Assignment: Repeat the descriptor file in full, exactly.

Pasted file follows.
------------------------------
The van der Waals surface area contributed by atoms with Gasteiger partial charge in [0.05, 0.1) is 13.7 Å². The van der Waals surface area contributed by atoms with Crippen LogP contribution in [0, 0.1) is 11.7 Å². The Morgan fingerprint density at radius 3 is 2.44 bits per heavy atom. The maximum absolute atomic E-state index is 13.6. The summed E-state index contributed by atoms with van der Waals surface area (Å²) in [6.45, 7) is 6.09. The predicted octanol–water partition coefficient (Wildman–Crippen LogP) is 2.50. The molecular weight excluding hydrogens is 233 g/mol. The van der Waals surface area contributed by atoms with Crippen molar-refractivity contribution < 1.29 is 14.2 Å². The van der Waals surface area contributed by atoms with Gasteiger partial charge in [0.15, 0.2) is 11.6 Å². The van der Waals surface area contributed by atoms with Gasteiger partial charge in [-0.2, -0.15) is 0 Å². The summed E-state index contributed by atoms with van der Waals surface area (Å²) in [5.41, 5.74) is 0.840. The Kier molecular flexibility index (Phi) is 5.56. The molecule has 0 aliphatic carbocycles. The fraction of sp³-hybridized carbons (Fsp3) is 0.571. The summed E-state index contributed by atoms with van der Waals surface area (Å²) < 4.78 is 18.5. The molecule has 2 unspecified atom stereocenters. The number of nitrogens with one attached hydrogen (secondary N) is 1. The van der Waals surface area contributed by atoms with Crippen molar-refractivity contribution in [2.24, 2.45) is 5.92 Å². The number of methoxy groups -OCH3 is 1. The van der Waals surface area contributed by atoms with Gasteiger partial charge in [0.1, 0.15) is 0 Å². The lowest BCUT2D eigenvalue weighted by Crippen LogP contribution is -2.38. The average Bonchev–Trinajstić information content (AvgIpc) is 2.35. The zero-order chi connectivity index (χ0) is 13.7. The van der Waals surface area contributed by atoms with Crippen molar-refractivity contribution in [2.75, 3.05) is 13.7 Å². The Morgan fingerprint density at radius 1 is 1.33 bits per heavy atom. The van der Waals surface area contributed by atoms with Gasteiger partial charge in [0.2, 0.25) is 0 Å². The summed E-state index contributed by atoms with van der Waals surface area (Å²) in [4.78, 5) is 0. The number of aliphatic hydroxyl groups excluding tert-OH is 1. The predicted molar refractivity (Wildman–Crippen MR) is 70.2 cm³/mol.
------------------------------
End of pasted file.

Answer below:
The van der Waals surface area contributed by atoms with Gasteiger partial charge in [0.05, 0.1) is 13.7 Å². The van der Waals surface area contributed by atoms with Crippen LogP contribution in [0, 0.1) is 11.7 Å². The Morgan fingerprint density at radius 3 is 2.44 bits per heavy atom. The maximum absolute atomic E-state index is 13.6. The summed E-state index contributed by atoms with van der Waals surface area (Å²) in [6.45, 7) is 6.09. The predicted octanol–water partition coefficient (Wildman–Crippen LogP) is 2.50. The molecular weight excluding hydrogens is 233 g/mol. The van der Waals surface area contributed by atoms with Crippen molar-refractivity contribution < 1.29 is 14.2 Å². The van der Waals surface area contributed by atoms with Gasteiger partial charge in [0.15, 0.2) is 11.6 Å². The van der Waals surface area contributed by atoms with Gasteiger partial charge in [-0.2, -0.15) is 0 Å². The summed E-state index contributed by atoms with van der Waals surface area (Å²) in [5.41, 5.74) is 0.840. The Kier molecular flexibility index (Phi) is 5.56. The molecule has 0 aliphatic carbocycles. The fraction of sp³-hybridized carbons (Fsp3) is 0.571. The summed E-state index contributed by atoms with van der Waals surface area (Å²) < 4.78 is 18.5. The molecule has 2 unspecified atom stereocenters. The number of nitrogens with one attached hydrogen (secondary N) is 1. The van der Waals surface area contributed by atoms with Crippen molar-refractivity contribution in [2.24, 2.45) is 5.92 Å². The number of methoxy groups -OCH3 is 1. The van der Waals surface area contributed by atoms with Gasteiger partial charge in [0.1, 0.15) is 0 Å². The lowest BCUT2D eigenvalue weighted by Crippen LogP contribution is -2.38. The average Bonchev–Trinajstić information content (AvgIpc) is 2.35. The zero-order chi connectivity index (χ0) is 13.7. The van der Waals surface area contributed by atoms with Crippen molar-refractivity contribution in [2.75, 3.05) is 13.7 Å². The Morgan fingerprint density at radius 1 is 1.33 bits per heavy atom. The van der Waals surface area contributed by atoms with Gasteiger partial charge in [0.2, 0.25) is 0 Å². The summed E-state index contributed by atoms with van der Waals surface area (Å²) in [4.78, 5) is 0. The number of aliphatic hydroxyl groups excluding tert-OH is 1. The predicted molar refractivity (Wildman–Crippen MR) is 70.2 cm³/mol.